Condensed Matter Physics‌ Institute

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Checking the low-energy electron diffraction pattern of a sample surface grown in ultra-high vacuum.

Schematic of laser-induced ultrafast magnetic reversal

Schematic of laser-induced ultrafast magnetic reversal.

A PhD student working with a plasma beam for the deposition of magnetic thin films.

A PhD student working with a plasma beam for the deposition of magnetic thin films.

Condensed Matter Physics group 2014

Condensed Matter Physics group 2014.

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The Condensed Matter Physics Institute aims to capitalise on its unique strengths to cement its leadership in strategic areas of Spintronics & Magnetism, Nanomaterials, Quantum Science and Photonics.

The Condensed Matter Physics Institute is the largest research unit in the Department of Physics with 25 academic staff members, 100 PhD and post-doctoral researchers. The Institute draws particular strength from its large size and critical mass, comprising excellence in the complete foodchain of Condensed Matter research from materials design and theoretical modelling to materials synthesis and device fabrication, with a special focus on nanoscale characterisation. The Institute includes the recently established biophysics activity which enjoys particular synergies with the nanomaterials, nanostructuring and computational expertise.

The Institute is organised into 5 technical groups:

Spintronics & Magnetism

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Spintronics & Magnetism combines theory, modelling and experiment to study
the rich interplay between charge, orbital and spin degrees of freedom, and how these can be explored to manipulate the electron’s spin at fundamental length and time scales.                                             


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‌Nanomaterials develops and employs advanced techniques such as electron microscopy and predictive materials modelling to uncover new fundamental understanding and help drive technological innovation in materials with nanometre-scale size and structure.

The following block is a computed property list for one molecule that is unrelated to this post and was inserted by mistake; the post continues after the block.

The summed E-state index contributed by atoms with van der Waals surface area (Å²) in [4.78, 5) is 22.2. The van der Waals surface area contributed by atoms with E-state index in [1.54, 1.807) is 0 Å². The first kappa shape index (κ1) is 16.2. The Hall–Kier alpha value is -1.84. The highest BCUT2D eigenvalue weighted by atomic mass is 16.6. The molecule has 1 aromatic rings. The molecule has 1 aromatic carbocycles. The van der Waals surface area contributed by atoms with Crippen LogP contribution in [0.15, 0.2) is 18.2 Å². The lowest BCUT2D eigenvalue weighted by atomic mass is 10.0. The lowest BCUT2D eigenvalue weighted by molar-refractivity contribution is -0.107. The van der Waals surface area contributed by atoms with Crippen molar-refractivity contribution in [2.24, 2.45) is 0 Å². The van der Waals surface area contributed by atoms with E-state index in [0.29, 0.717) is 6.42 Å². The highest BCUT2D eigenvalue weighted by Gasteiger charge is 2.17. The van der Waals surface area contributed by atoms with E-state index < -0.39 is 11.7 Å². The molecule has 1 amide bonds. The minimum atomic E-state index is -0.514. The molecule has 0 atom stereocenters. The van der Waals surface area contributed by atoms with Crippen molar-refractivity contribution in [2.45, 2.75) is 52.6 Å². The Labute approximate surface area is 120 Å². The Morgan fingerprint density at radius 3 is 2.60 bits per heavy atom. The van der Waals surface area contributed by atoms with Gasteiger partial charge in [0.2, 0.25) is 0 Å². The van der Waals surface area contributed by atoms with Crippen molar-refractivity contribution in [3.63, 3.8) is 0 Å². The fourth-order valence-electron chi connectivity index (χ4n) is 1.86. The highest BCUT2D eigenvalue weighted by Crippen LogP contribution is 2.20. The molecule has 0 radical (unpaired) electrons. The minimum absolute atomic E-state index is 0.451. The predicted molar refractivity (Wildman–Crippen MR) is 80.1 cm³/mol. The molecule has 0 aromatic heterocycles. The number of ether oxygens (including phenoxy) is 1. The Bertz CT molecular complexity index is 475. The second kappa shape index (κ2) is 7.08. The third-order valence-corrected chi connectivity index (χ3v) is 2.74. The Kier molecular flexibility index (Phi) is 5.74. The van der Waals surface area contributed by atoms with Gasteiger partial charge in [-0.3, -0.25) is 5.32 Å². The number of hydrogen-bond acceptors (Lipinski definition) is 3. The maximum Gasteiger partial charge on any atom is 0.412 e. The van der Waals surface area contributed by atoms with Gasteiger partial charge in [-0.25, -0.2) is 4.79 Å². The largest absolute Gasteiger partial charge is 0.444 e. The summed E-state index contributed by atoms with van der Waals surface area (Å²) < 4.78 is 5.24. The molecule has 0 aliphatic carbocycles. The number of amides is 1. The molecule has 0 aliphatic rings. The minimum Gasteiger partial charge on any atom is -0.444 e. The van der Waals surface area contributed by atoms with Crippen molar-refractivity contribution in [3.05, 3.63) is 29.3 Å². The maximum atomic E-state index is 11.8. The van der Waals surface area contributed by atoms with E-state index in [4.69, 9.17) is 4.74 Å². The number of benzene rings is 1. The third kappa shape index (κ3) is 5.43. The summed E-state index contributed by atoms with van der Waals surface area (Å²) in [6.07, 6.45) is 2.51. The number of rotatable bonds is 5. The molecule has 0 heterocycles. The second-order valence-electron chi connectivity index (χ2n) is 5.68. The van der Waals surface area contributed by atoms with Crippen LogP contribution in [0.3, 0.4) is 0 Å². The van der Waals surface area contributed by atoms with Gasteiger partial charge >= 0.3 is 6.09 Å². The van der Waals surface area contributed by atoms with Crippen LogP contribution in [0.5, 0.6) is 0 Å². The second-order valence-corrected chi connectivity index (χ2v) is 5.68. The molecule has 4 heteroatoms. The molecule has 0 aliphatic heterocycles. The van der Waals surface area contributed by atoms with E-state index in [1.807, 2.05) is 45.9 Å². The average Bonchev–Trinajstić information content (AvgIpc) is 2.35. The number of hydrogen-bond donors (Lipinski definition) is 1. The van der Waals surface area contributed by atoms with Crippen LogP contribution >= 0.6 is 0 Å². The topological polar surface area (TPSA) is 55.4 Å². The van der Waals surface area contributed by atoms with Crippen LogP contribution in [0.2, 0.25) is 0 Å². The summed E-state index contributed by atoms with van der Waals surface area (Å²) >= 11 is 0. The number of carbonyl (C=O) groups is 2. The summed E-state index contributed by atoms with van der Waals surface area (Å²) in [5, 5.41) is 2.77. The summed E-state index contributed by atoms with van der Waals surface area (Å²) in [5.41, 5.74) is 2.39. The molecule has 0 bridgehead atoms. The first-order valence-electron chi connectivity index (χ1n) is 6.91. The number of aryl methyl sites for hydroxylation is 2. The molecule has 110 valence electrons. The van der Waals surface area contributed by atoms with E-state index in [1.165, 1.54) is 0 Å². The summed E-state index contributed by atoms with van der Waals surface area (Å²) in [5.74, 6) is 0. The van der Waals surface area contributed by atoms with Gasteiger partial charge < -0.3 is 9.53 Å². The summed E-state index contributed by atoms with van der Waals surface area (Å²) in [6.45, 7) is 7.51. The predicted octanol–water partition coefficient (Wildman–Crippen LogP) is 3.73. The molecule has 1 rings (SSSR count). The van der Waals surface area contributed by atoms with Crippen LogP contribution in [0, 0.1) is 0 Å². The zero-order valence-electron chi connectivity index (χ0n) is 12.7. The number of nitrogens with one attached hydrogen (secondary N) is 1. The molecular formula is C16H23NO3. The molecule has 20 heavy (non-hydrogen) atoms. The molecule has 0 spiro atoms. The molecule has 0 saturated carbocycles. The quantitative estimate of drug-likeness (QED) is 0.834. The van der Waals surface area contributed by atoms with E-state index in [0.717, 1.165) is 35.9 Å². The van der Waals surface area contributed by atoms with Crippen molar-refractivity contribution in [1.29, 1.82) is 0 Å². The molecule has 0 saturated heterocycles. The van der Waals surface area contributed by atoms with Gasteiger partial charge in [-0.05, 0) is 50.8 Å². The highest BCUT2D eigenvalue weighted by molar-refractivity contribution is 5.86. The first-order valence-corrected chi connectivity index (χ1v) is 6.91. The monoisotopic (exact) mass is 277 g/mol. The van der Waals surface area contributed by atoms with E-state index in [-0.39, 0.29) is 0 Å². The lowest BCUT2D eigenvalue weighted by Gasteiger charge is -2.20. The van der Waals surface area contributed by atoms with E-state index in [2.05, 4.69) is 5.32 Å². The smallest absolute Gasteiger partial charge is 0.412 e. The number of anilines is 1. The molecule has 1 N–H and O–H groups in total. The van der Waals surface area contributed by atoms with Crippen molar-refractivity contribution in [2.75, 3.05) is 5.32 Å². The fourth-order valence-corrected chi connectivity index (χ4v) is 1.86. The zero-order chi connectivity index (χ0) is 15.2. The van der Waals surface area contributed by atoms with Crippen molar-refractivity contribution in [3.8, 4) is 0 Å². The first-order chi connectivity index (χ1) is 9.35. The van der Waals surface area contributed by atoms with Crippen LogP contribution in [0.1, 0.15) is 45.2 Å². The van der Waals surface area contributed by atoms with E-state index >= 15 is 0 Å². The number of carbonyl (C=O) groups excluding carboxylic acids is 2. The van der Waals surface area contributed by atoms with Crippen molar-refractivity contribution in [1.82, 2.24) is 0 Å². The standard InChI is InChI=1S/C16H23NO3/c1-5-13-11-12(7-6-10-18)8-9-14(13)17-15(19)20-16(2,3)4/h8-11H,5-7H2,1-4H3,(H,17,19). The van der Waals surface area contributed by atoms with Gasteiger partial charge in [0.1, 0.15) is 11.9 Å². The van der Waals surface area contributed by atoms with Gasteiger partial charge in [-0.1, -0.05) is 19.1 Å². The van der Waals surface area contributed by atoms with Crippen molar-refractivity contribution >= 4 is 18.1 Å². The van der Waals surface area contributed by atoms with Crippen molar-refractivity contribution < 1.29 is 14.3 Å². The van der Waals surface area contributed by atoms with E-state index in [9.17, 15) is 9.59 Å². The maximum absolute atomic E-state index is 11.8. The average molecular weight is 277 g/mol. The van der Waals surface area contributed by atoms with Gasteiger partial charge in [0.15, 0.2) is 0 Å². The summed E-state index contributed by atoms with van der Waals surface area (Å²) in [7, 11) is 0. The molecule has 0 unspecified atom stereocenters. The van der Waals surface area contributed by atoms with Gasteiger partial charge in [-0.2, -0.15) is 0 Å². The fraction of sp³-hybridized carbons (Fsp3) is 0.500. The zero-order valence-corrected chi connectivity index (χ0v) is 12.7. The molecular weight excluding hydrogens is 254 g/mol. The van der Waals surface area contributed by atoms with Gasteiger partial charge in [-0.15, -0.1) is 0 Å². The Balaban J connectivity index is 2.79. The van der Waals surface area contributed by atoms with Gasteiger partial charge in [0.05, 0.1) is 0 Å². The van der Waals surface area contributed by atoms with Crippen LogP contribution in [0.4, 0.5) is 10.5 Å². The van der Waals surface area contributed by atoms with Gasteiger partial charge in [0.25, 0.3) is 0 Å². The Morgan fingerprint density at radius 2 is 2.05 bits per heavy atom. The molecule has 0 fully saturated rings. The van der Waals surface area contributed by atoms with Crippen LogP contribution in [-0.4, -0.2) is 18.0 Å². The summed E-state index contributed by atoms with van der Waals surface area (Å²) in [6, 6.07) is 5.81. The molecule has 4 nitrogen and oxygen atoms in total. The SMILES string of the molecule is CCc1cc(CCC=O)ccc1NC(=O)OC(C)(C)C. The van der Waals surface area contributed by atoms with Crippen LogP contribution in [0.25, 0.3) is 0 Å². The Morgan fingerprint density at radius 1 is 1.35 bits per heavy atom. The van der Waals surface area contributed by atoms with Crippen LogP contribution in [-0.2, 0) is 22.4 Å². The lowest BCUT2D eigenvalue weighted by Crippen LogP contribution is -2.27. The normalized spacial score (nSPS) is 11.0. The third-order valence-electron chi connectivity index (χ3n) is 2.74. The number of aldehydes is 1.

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Quantum Science

Quantum Science aims to understand and harness complex phenomena in large-scale quantum systems, from correlated electron dynamics in nanowires to emergent metallicity in disordered graphene, and exploit them for new applications in communications, sensing and computing.



Photonics aims to understand and shape light-matter interactions in photonic and optomechanical nanostructures, which includes more applied research leading to applications in healthcare technologies.


In addition, CMPI is strongly involved in the following interdisciplinary Centres and activities:

The York JEOL Nanocentre is a UK centre of excellence for in-situ and environmental aberration-corrected electron imaging and spectroscopy that provides an environment for interdisciplinary nanotechnology research and
teaching for academia and industry.

The York Centre for Quantum Technologies (YCQT) is an interdisciplinary initiative aimed at further developing the University’s substantial expertise into quantum research. The Centre aims to foster new collaborations across all areas of quantum theory, and in particular their applications to emerging quantum technologies.

The Centre for Energy Efficient Materials (CEEM) brings together over 30 PIs from the departments of Physics, Chemistry and Electronics. The goal of CEEM is to study novel materials for energy-related research such as photovoltaics and materials related to the reduction of energy consumption such as spintronics as well as energy storage and conversion. The focus of this centre is on engagement with industry to develop innovative nanoscale materials for energy efficient technologies.

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